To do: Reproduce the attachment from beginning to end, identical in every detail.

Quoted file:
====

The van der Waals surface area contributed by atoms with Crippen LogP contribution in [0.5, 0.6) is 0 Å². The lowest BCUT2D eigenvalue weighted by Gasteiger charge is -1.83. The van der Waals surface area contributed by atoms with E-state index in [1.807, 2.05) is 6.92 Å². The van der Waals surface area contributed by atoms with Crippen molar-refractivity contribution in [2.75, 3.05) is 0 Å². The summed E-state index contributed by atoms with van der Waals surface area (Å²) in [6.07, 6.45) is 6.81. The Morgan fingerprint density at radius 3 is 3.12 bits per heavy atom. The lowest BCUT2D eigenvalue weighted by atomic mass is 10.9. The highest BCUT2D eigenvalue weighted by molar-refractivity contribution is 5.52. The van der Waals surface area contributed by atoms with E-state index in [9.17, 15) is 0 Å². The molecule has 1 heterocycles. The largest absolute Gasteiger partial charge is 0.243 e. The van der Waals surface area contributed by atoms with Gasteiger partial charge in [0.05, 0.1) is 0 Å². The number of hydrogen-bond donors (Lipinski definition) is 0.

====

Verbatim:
The van der Waals surface area contributed by atoms with Crippen LogP contribution in [0.5, 0.6) is 0 Å². The lowest BCUT2D eigenvalue weighted by Gasteiger charge is -1.83. The van der Waals surface area contributed by atoms with E-state index in [1.807, 2.05) is 6.92 Å². The van der Waals surface area contributed by atoms with Crippen molar-refractivity contribution in [2.75, 3.05) is 0 Å². The summed E-state index contributed by atoms with van der Waals surface area (Å²) in [6.07, 6.45) is 6.81. The Morgan fingerprint density at radius 3 is 3.12 bits per heavy atom. The lowest BCUT2D eigenvalue weighted by atomic mass is 10.9. The highest BCUT2D eigenvalue weighted by molar-refractivity contribution is 5.52. The van der Waals surface area contributed by atoms with E-state index in [9.17, 15) is 0 Å². The molecule has 1 heterocycles. The largest absolute Gasteiger partial charge is 0.243 e. The van der Waals surface area contributed by atoms with Gasteiger partial charge in [0.05, 0.1) is 0 Å². The number of hydrogen-bond donors (Lipinski definition) is 0.